Before Grace Lin was an award-winning and NY Times bestselling author/illustrator of picturebooks, early readers and middle grade novels, she was the only Asian girl (except for her sisters) going to her elementary school in Upstate NY. That experience, good and bad, has influenced her books—including her Newbery Honor WHERE THE MOUNTAIN MEETS THE MOON, her Geisel Honor LING & TING, her National Book Finalist WHEN THE SEA TURNED TO SILVER and her Caldecott Honor A BIG MOONCAKE FOR LITTLE STAR. But, it also causes Grace to persevere for diversity as an occasional New England Public Radio commentator and when she gave her TEDx talk “The Windows and Mirrors of Your Child’s Bookshelf,” as well as her PBSNewHour video essay “What to do when you realize classic books from your childhood are racist?.” She continued this mission with a hundred episodes of the podcast kidlitwomen* and now currently hosts two other podcasts: Book Friends Forever and Kids Ask Authors. In 2016, Grace’s art was displayed at the White House and Grace, herself, was recognized by President Obama’s office as a Champion of Change for Asian American and Pacific Islander Art and Storytelling. In 2022, Grace was awarded the Children’s Literature Legacy Award from the American Library Association. For more information, visit her website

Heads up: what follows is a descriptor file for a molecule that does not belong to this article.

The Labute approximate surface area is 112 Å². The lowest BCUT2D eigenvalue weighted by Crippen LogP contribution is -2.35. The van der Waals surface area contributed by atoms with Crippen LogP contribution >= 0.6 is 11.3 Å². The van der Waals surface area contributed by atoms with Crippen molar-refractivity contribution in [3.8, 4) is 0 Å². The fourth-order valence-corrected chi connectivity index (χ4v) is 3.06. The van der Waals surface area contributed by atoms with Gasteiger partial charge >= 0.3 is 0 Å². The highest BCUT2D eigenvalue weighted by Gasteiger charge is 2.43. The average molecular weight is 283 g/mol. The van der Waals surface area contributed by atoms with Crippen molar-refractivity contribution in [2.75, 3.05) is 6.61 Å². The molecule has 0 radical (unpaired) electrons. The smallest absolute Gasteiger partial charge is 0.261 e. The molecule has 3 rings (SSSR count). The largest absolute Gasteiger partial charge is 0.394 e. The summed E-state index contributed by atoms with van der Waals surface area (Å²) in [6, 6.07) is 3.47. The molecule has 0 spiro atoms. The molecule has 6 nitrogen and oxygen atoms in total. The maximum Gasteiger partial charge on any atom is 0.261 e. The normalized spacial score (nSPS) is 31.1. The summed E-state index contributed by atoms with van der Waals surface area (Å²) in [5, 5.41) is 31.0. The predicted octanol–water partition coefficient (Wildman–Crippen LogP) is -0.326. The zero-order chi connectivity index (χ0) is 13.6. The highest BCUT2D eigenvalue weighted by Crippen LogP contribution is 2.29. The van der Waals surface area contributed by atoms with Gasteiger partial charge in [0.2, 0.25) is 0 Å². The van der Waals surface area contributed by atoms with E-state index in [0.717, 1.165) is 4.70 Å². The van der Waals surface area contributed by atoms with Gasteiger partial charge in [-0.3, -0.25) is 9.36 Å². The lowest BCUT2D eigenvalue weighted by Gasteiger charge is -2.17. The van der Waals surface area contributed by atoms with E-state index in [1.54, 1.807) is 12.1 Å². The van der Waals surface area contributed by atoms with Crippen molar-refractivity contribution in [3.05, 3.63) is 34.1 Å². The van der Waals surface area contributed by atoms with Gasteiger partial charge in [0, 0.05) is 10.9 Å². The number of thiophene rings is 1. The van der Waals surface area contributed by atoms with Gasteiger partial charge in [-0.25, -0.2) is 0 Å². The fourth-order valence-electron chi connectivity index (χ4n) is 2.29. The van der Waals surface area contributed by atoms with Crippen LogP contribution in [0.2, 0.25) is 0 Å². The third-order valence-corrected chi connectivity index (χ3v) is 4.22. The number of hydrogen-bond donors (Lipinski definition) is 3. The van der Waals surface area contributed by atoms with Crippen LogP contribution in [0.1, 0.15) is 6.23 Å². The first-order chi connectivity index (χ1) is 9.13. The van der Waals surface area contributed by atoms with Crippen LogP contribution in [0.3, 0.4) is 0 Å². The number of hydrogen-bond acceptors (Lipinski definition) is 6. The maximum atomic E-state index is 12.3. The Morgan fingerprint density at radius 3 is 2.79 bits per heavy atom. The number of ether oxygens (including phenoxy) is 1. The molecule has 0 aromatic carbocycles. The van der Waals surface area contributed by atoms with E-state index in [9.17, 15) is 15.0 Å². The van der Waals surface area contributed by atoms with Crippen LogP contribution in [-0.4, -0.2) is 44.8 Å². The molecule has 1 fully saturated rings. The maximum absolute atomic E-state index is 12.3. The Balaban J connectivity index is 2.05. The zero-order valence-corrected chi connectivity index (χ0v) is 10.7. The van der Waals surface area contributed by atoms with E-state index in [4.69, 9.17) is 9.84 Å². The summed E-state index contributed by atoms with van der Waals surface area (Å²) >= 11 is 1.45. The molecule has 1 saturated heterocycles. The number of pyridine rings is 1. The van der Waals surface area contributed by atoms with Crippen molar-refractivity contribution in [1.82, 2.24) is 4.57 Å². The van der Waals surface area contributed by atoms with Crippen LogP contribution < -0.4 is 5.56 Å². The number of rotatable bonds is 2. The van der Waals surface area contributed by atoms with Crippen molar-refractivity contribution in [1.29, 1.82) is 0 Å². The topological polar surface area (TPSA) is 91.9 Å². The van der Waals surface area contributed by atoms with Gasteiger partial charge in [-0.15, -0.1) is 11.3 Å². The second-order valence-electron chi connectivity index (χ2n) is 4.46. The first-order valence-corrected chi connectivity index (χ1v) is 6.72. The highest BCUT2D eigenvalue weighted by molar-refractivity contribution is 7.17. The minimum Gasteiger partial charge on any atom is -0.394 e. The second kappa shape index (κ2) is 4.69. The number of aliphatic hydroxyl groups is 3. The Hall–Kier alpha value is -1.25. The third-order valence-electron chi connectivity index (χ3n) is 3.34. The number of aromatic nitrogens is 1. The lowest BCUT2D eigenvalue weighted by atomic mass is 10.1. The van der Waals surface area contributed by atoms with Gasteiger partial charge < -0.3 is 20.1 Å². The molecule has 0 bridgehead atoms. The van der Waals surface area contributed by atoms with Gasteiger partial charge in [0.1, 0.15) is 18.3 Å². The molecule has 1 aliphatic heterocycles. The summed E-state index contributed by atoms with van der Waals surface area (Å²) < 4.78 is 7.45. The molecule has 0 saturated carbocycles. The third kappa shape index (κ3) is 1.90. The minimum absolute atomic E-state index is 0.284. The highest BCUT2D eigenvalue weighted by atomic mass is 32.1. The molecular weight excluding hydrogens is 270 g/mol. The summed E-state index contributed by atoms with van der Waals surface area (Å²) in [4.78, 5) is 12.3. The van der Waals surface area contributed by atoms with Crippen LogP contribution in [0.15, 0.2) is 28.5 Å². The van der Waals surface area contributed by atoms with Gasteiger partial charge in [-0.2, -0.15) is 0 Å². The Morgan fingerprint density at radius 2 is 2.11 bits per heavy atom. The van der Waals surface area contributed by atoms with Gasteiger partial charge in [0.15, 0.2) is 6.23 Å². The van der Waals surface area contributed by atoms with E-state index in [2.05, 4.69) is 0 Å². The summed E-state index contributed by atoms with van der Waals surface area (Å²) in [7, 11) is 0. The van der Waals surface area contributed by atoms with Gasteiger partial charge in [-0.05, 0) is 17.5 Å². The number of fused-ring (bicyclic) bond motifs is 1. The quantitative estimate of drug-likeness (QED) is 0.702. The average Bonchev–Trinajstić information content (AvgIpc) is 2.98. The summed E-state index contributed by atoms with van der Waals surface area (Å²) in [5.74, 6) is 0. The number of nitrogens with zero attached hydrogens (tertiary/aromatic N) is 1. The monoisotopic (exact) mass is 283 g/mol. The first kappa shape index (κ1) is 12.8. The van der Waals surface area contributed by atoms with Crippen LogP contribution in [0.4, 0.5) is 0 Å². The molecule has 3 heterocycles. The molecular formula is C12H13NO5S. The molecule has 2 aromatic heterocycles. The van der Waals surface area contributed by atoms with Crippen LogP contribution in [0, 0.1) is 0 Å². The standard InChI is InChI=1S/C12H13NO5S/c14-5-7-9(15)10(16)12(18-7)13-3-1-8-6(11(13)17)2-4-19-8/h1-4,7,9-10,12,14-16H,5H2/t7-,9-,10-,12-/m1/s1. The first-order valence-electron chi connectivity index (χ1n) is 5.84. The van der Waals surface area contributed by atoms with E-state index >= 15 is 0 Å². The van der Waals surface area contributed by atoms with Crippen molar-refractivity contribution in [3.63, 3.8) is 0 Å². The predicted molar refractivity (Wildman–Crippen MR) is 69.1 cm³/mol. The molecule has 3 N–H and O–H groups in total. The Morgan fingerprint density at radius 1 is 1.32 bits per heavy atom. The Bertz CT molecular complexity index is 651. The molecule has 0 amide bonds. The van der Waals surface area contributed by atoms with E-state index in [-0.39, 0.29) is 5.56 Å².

Note: photos included in this blog post (except the one of the two of us together and the photos of my children at the Eric Carle Museum of Picture Book Art) were furnished by the author or retrieved from her websites.

Note: As an affiliate for, I may receive a small commission if you click through and make a purchase.